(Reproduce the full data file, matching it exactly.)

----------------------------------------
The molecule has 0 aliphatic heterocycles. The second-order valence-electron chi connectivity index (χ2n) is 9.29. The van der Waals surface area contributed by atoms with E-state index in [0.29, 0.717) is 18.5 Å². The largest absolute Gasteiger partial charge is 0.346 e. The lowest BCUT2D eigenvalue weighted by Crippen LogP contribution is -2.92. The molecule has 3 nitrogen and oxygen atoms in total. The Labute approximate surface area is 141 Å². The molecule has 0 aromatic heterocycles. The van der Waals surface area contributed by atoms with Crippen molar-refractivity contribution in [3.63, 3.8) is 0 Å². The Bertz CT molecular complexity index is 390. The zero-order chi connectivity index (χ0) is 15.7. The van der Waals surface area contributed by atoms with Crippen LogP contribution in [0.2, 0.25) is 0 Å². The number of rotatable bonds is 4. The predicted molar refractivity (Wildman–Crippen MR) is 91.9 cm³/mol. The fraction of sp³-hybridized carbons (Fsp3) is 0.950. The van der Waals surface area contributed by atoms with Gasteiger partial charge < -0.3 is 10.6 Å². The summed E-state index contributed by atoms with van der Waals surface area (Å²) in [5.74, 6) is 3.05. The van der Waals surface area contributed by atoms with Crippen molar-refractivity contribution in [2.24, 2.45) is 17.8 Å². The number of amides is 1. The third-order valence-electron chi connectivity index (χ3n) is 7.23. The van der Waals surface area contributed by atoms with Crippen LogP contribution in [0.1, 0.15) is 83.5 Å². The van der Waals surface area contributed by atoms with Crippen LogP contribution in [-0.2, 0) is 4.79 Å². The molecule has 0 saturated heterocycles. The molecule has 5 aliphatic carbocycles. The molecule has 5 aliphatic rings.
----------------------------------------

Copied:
The molecule has 0 aliphatic heterocycles. The second-order valence-electron chi connectivity index (χ2n) is 9.29. The van der Waals surface area contributed by atoms with E-state index in [0.29, 0.717) is 18.5 Å². The largest absolute Gasteiger partial charge is 0.346 e. The lowest BCUT2D eigenvalue weighted by Crippen LogP contribution is -2.92. The molecule has 3 nitrogen and oxygen atoms in total. The Labute approximate surface area is 141 Å². The molecule has 0 aromatic heterocycles. The van der Waals surface area contributed by atoms with Crippen molar-refractivity contribution in [3.63, 3.8) is 0 Å². The Bertz CT molecular complexity index is 390. The zero-order chi connectivity index (χ0) is 15.7. The van der Waals surface area contributed by atoms with Crippen LogP contribution in [0.2, 0.25) is 0 Å². The number of rotatable bonds is 4. The predicted molar refractivity (Wildman–Crippen MR) is 91.9 cm³/mol. The fraction of sp³-hybridized carbons (Fsp3) is 0.950. The van der Waals surface area contributed by atoms with Gasteiger partial charge < -0.3 is 10.6 Å². The summed E-state index contributed by atoms with van der Waals surface area (Å²) in [5.74, 6) is 3.05. The van der Waals surface area contributed by atoms with Crippen molar-refractivity contribution in [2.24, 2.45) is 17.8 Å². The number of amides is 1. The third-order valence-electron chi connectivity index (χ3n) is 7.23. The van der Waals surface area contributed by atoms with Crippen LogP contribution in [0.1, 0.15) is 83.5 Å². The van der Waals surface area contributed by atoms with Crippen LogP contribution in [-0.2, 0) is 4.79 Å². The molecule has 0 saturated heterocycles. The molecule has 5 aliphatic carbocycles. The molecule has 5 aliphatic rings.